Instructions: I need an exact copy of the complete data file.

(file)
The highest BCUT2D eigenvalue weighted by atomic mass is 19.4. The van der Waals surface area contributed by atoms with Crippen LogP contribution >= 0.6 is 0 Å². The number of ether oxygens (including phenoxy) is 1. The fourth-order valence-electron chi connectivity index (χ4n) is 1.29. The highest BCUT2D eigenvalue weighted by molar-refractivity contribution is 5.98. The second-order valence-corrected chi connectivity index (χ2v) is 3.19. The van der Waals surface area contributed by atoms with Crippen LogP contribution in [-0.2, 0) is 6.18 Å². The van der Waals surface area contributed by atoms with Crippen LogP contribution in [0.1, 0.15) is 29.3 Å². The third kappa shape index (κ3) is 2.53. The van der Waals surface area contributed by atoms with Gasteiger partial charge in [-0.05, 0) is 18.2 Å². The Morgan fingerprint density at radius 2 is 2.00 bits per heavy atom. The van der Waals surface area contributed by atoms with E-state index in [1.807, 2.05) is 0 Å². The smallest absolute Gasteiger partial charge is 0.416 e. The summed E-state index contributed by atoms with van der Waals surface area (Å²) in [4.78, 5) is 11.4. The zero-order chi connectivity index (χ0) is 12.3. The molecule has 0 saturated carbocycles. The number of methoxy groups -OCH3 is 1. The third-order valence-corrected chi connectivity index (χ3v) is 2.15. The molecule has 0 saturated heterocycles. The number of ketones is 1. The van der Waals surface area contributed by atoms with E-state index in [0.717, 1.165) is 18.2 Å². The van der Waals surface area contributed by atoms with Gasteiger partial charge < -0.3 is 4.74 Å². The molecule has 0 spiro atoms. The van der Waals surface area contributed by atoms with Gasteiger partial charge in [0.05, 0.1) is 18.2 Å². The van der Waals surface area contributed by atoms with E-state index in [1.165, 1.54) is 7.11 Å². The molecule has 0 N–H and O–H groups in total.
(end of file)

The highest BCUT2D eigenvalue weighted by atomic mass is 19.4. The van der Waals surface area contributed by atoms with Crippen LogP contribution >= 0.6 is 0 Å². The number of ether oxygens (including phenoxy) is 1. The fourth-order valence-electron chi connectivity index (χ4n) is 1.29. The highest BCUT2D eigenvalue weighted by molar-refractivity contribution is 5.98. The second-order valence-corrected chi connectivity index (χ2v) is 3.19. The van der Waals surface area contributed by atoms with Crippen LogP contribution in [-0.2, 0) is 6.18 Å². The van der Waals surface area contributed by atoms with Crippen LogP contribution in [0.1, 0.15) is 29.3 Å². The third kappa shape index (κ3) is 2.53. The van der Waals surface area contributed by atoms with Gasteiger partial charge in [-0.05, 0) is 18.2 Å². The Morgan fingerprint density at radius 2 is 2.00 bits per heavy atom. The van der Waals surface area contributed by atoms with E-state index in [1.807, 2.05) is 0 Å². The smallest absolute Gasteiger partial charge is 0.416 e. The summed E-state index contributed by atoms with van der Waals surface area (Å²) in [4.78, 5) is 11.4. The zero-order chi connectivity index (χ0) is 12.3. The molecule has 0 saturated carbocycles. The number of methoxy groups -OCH3 is 1. The third-order valence-corrected chi connectivity index (χ3v) is 2.15. The molecule has 0 saturated heterocycles. The number of ketones is 1. The van der Waals surface area contributed by atoms with E-state index in [0.717, 1.165) is 18.2 Å². The van der Waals surface area contributed by atoms with Gasteiger partial charge < -0.3 is 4.74 Å². The molecule has 0 spiro atoms. The van der Waals surface area contributed by atoms with Gasteiger partial charge in [0.05, 0.1) is 18.2 Å². The van der Waals surface area contributed by atoms with E-state index in [1.165, 1.54) is 7.11 Å². The molecule has 0 N–H and O–H groups in total.